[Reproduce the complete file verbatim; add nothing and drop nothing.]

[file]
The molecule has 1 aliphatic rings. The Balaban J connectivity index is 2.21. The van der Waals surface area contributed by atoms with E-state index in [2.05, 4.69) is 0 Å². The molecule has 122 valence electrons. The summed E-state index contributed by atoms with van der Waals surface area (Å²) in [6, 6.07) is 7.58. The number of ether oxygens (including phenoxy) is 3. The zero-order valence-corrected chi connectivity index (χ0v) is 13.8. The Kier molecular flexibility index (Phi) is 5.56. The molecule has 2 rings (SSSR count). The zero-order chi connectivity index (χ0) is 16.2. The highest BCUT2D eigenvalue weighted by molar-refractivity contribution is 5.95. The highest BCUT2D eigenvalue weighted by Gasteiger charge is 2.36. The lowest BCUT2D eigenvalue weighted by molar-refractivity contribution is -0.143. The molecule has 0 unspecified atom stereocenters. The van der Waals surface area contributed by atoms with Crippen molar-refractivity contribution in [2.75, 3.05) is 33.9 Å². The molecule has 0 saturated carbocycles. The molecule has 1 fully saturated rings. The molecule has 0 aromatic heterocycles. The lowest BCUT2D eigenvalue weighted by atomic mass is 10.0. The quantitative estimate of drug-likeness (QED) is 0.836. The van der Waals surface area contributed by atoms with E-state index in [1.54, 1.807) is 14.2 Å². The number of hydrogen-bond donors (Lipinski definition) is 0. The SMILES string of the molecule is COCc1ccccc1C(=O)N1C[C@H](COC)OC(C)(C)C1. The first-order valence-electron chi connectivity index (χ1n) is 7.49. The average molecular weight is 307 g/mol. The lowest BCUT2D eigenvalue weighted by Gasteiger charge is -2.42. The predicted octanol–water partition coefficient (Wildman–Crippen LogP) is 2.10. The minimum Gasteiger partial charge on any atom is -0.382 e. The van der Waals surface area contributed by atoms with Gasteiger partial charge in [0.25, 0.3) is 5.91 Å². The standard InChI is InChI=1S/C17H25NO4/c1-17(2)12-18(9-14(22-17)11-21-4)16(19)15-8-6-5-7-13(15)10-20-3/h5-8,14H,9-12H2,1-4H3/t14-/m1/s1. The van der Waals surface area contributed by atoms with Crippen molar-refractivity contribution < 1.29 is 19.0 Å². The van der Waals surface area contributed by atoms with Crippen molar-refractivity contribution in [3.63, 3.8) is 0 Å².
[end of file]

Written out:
The molecule has 1 aliphatic rings. The Balaban J connectivity index is 2.21. The van der Waals surface area contributed by atoms with E-state index in [2.05, 4.69) is 0 Å². The molecule has 122 valence electrons. The summed E-state index contributed by atoms with van der Waals surface area (Å²) in [6, 6.07) is 7.58. The number of ether oxygens (including phenoxy) is 3. The zero-order valence-corrected chi connectivity index (χ0v) is 13.8. The Kier molecular flexibility index (Phi) is 5.56. The molecule has 2 rings (SSSR count). The zero-order chi connectivity index (χ0) is 16.2. The highest BCUT2D eigenvalue weighted by molar-refractivity contribution is 5.95. The highest BCUT2D eigenvalue weighted by Gasteiger charge is 2.36. The lowest BCUT2D eigenvalue weighted by molar-refractivity contribution is -0.143. The molecule has 0 unspecified atom stereocenters. The van der Waals surface area contributed by atoms with Crippen molar-refractivity contribution in [2.75, 3.05) is 33.9 Å². The molecule has 0 saturated carbocycles. The molecule has 1 fully saturated rings. The molecule has 0 aromatic heterocycles. The lowest BCUT2D eigenvalue weighted by atomic mass is 10.0. The quantitative estimate of drug-likeness (QED) is 0.836. The van der Waals surface area contributed by atoms with E-state index in [1.54, 1.807) is 14.2 Å². The number of hydrogen-bond donors (Lipinski definition) is 0. The SMILES string of the molecule is COCc1ccccc1C(=O)N1C[C@H](COC)OC(C)(C)C1. The first-order valence-electron chi connectivity index (χ1n) is 7.49. The average molecular weight is 307 g/mol. The lowest BCUT2D eigenvalue weighted by Gasteiger charge is -2.42. The predicted octanol–water partition coefficient (Wildman–Crippen LogP) is 2.10. The minimum Gasteiger partial charge on any atom is -0.382 e. The van der Waals surface area contributed by atoms with Gasteiger partial charge in [0.25, 0.3) is 5.91 Å². The standard InChI is InChI=1S/C17H25NO4/c1-17(2)12-18(9-14(22-17)11-21-4)16(19)15-8-6-5-7-13(15)10-20-3/h5-8,14H,9-12H2,1-4H3/t14-/m1/s1. The van der Waals surface area contributed by atoms with Crippen molar-refractivity contribution < 1.29 is 19.0 Å². The van der Waals surface area contributed by atoms with Crippen molar-refractivity contribution in [3.63, 3.8) is 0 Å².